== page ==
Mr. Hajj now serves as the CEO, and brings a wealth of successful experience. He has participated on both sides of the equation, running the Franchising Program for companies such as Little Caesars and Quiznos, which includes learning the franchisee side of the business by owning and operating 36 Little Caesars restaurants. This substantial upgrade in management got the attention of those that pay attention, and just to be sure, the company rolled out a very energetic awareness program.
Taking what had already been put together, Mr. Hajj's team completed the agreements with some of the franchisees that were in place, created a Master Franchise Plan, streamlined the process and began building a program modeled after success stories such as Chipotle's restaurants. He announced a plan to open another 19 company-owned restaurants over the next three years while building the franchise model with another 58 franchise stores opening in the next five years. He steered the sale of territories for the franchisees, and began entertaining potential candidates to take a look at this new opportunity. The company is targeting existing facilities that can be retrofitted to a Grill It restaurant which is more economical and quicker to market, and there are many potential franchisees that will follow the story as it unfolds. And they will follow Mr. Hajj. Because they know him, and they know that if he puts his name on it, he may be on to something.
Instead of using the public stock to raise necessary capital, Mr. Hajj sought and received a line of credit to finance the plan, putting together a $3 million revolving credit facility with TCA Global. The cost of opening a store is less than $200,000 for either a company-owned or franchisee, so the line of credit seems sufficient. In a very short period of time, Mr. Hajj has put Grill It on the map, and the market responded.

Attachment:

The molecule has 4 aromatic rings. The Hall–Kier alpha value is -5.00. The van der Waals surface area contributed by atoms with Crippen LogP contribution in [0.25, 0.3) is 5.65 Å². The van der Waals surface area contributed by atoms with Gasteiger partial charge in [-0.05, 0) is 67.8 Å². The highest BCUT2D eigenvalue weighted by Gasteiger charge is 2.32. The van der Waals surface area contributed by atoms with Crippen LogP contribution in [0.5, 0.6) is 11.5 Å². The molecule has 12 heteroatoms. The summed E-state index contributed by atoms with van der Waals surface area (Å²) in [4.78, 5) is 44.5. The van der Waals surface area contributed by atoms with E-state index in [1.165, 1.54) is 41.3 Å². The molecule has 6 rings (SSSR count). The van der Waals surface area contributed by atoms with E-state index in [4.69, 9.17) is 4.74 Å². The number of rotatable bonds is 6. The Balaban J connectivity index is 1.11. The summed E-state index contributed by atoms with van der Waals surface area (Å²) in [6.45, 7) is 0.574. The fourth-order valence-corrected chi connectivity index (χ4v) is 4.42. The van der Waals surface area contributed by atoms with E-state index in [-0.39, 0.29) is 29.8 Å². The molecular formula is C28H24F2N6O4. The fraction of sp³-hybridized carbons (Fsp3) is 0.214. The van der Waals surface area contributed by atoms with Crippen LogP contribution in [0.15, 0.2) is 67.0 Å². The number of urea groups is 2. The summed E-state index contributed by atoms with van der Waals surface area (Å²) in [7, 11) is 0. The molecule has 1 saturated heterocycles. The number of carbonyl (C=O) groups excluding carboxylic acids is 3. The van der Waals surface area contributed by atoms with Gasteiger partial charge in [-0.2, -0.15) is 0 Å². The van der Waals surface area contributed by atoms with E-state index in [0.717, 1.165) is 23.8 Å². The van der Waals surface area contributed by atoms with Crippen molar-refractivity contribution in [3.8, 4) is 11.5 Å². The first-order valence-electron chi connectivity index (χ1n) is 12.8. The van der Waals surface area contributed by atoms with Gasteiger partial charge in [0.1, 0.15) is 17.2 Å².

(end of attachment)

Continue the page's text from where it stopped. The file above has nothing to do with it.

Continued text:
There are many kinds of investors, from the institutional to the day trader. Their methods of finding the right investment are as varied as the people doing the investing. While they all have a common goal, making a profit, they all take different paths to get there, and buying stock in a publicly traded company is one of the easiest paths to make that happen. Each investor reacts to news and opportunities in different ways, but the result of naming Mr. Hajj as the CEO and Chairman of Grill It sent the company's equity valuation on a wild ride, moving from as little as .25 per share to over $5.00 per share in just over a few weeks. As markets do, the ups and downs of the stock started to level off, and it now trades at a very steady price around $1.25 per share. This always makes it hard to find the entry point of an interesting stock, but it seems that point is starting to expose itself as the company works to execute its business plan. Everyone makes their own decisions, and the market price tells us about those decisions.